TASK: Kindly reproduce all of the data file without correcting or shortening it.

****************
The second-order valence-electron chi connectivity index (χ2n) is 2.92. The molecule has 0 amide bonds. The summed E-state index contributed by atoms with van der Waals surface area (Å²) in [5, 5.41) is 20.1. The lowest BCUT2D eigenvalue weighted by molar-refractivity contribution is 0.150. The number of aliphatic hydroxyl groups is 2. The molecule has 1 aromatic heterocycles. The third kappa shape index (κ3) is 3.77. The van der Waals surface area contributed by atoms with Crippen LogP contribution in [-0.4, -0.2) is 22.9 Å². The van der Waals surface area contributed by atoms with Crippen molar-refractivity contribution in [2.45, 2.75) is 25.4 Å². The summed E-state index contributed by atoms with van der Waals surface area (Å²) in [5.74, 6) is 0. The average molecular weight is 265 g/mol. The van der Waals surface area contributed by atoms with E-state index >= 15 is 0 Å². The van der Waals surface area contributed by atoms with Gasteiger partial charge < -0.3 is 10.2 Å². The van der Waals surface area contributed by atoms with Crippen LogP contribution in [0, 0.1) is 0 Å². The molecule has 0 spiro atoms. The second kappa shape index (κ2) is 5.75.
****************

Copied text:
The second-order valence-electron chi connectivity index (χ2n) is 2.92. The molecule has 0 amide bonds. The summed E-state index contributed by atoms with van der Waals surface area (Å²) in [5, 5.41) is 20.1. The lowest BCUT2D eigenvalue weighted by molar-refractivity contribution is 0.150. The number of aliphatic hydroxyl groups is 2. The molecule has 1 aromatic heterocycles. The third kappa shape index (κ3) is 3.77. The van der Waals surface area contributed by atoms with Crippen LogP contribution in [-0.4, -0.2) is 22.9 Å². The van der Waals surface area contributed by atoms with Crippen molar-refractivity contribution in [2.45, 2.75) is 25.4 Å². The summed E-state index contributed by atoms with van der Waals surface area (Å²) in [5.74, 6) is 0. The average molecular weight is 265 g/mol. The van der Waals surface area contributed by atoms with E-state index >= 15 is 0 Å². The van der Waals surface area contributed by atoms with Gasteiger partial charge < -0.3 is 10.2 Å². The van der Waals surface area contributed by atoms with Crippen LogP contribution in [0, 0.1) is 0 Å². The molecule has 0 spiro atoms. The second kappa shape index (κ2) is 5.75.